1. The first criterion of interpretation is that of the context in which the exhortation must be read in order to avoid distorting it.

This context was provided by John Paul II in the encyclical “Veritatis Splendor,” in particular at footnote 100:

“The development of the Church’s moral doctrine is similar to that of the doctrine of the faith. The words spoken by John XXIII at the opening of the Second Vatican Council can also be applied to moral doctrine: ‘This certain and unchanging teaching (i.e., Christian doctrine in its completeness), to which the faithful owe obedience, needs to be more deeply understood and set forth in a way adapted to the needs of our time. Indeed, this deposit of the faith, the truths contained in our time-honored teaching, is one thing; the manner in which these truths are set forth (with their meaning preserved intact) is something else’.”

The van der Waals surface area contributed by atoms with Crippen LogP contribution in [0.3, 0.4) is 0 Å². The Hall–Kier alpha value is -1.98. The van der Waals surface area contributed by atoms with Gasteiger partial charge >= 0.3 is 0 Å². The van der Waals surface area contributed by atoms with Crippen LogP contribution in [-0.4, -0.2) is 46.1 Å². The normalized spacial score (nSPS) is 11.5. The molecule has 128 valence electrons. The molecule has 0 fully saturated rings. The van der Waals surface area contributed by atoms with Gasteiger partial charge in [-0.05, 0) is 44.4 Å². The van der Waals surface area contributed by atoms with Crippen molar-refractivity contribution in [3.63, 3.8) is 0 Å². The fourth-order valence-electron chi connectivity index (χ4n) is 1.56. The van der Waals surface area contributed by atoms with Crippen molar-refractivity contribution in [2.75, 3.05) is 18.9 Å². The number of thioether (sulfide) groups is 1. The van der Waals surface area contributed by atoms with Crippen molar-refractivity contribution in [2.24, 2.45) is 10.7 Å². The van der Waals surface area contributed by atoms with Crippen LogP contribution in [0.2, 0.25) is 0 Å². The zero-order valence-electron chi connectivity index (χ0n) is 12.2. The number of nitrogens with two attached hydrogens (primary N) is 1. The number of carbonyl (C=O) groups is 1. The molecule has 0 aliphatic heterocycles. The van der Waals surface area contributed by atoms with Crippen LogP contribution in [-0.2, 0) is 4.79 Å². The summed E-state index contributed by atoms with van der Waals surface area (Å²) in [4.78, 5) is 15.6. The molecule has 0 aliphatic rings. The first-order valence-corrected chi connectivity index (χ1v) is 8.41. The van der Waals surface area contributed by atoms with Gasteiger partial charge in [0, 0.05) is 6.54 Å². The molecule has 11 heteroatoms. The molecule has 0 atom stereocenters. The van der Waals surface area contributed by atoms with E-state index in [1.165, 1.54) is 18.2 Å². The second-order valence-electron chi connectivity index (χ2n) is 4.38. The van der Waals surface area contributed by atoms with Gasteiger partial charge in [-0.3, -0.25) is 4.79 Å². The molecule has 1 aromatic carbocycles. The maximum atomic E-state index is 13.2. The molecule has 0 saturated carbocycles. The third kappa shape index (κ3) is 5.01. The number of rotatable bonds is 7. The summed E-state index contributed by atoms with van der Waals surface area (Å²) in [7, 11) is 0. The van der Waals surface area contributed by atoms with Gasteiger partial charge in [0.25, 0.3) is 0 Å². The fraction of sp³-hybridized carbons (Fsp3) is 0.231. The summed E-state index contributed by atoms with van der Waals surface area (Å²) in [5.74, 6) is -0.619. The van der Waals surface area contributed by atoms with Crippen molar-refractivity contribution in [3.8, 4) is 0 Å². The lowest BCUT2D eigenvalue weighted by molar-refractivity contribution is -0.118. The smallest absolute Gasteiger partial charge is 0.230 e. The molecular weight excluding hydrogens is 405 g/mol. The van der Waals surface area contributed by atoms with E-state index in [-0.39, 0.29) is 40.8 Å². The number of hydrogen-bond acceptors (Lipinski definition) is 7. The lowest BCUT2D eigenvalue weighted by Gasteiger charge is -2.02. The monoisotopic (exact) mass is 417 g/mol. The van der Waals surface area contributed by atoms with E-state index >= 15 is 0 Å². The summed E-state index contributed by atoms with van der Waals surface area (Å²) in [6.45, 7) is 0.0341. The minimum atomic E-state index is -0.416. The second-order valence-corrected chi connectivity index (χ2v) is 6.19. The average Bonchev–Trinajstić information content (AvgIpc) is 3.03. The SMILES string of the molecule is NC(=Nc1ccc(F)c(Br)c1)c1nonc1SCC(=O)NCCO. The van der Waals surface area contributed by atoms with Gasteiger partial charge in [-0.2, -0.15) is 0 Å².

So the hermeneutical principle of interpretation is found here: the documents of the magisterium, including those on moral issues, must be interpreted according to the hermeneutic of continuity and development. And certainly not according to the hermeneutic of discontinuity, rupture, or transformation with respect to the perennial magisterium. Continue reading

The Babe and the Brother

“It was at St. Marys that I met and learned to love the greatest man I’ve ever known. He was the father I needed. He taught me to read and write, and the difference between right and wrong.”

Babe Ruth